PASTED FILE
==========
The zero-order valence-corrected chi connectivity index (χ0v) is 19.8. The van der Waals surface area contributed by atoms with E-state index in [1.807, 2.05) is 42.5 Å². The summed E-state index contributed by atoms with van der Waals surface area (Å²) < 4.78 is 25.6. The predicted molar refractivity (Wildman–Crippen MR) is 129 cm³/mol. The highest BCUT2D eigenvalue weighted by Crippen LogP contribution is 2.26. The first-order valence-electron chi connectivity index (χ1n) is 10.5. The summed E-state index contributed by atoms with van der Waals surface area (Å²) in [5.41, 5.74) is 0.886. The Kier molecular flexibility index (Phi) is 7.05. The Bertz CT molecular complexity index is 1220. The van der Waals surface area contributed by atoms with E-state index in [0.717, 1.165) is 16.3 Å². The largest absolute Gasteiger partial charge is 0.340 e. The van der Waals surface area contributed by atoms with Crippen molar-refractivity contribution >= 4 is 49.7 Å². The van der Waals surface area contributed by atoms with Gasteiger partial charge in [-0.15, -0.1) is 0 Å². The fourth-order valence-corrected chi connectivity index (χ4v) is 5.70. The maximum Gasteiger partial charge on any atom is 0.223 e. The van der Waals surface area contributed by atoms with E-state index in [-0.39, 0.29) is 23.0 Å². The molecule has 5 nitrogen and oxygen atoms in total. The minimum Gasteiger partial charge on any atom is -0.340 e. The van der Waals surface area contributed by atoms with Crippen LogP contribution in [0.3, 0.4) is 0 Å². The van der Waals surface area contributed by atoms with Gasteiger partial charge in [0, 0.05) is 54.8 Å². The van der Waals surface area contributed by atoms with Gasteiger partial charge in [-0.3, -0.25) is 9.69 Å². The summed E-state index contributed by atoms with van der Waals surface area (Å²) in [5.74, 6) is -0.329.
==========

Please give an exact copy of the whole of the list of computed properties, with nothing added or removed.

The zero-order valence-corrected chi connectivity index (χ0v) is 19.8. The van der Waals surface area contributed by atoms with E-state index in [1.807, 2.05) is 42.5 Å². The summed E-state index contributed by atoms with van der Waals surface area (Å²) < 4.78 is 25.6. The predicted molar refractivity (Wildman–Crippen MR) is 129 cm³/mol. The highest BCUT2D eigenvalue weighted by Crippen LogP contribution is 2.26. The first-order valence-electron chi connectivity index (χ1n) is 10.5. The summed E-state index contributed by atoms with van der Waals surface area (Å²) in [5.41, 5.74) is 0.886. The Kier molecular flexibility index (Phi) is 7.05. The Bertz CT molecular complexity index is 1220. The van der Waals surface area contributed by atoms with E-state index in [0.717, 1.165) is 16.3 Å². The largest absolute Gasteiger partial charge is 0.340 e. The van der Waals surface area contributed by atoms with Crippen molar-refractivity contribution >= 4 is 49.7 Å². The van der Waals surface area contributed by atoms with Gasteiger partial charge in [-0.15, -0.1) is 0 Å². The fourth-order valence-corrected chi connectivity index (χ4v) is 5.70. The maximum Gasteiger partial charge on any atom is 0.223 e. The van der Waals surface area contributed by atoms with E-state index in [-0.39, 0.29) is 23.0 Å². The molecule has 5 nitrogen and oxygen atoms in total. The minimum Gasteiger partial charge on any atom is -0.340 e. The van der Waals surface area contributed by atoms with Crippen LogP contribution in [0.3, 0.4) is 0 Å². The van der Waals surface area contributed by atoms with Gasteiger partial charge in [0, 0.05) is 54.8 Å². The van der Waals surface area contributed by atoms with Gasteiger partial charge in [-0.3, -0.25) is 9.69 Å². The summed E-state index contributed by atoms with van der Waals surface area (Å²) in [5.74, 6) is -0.329.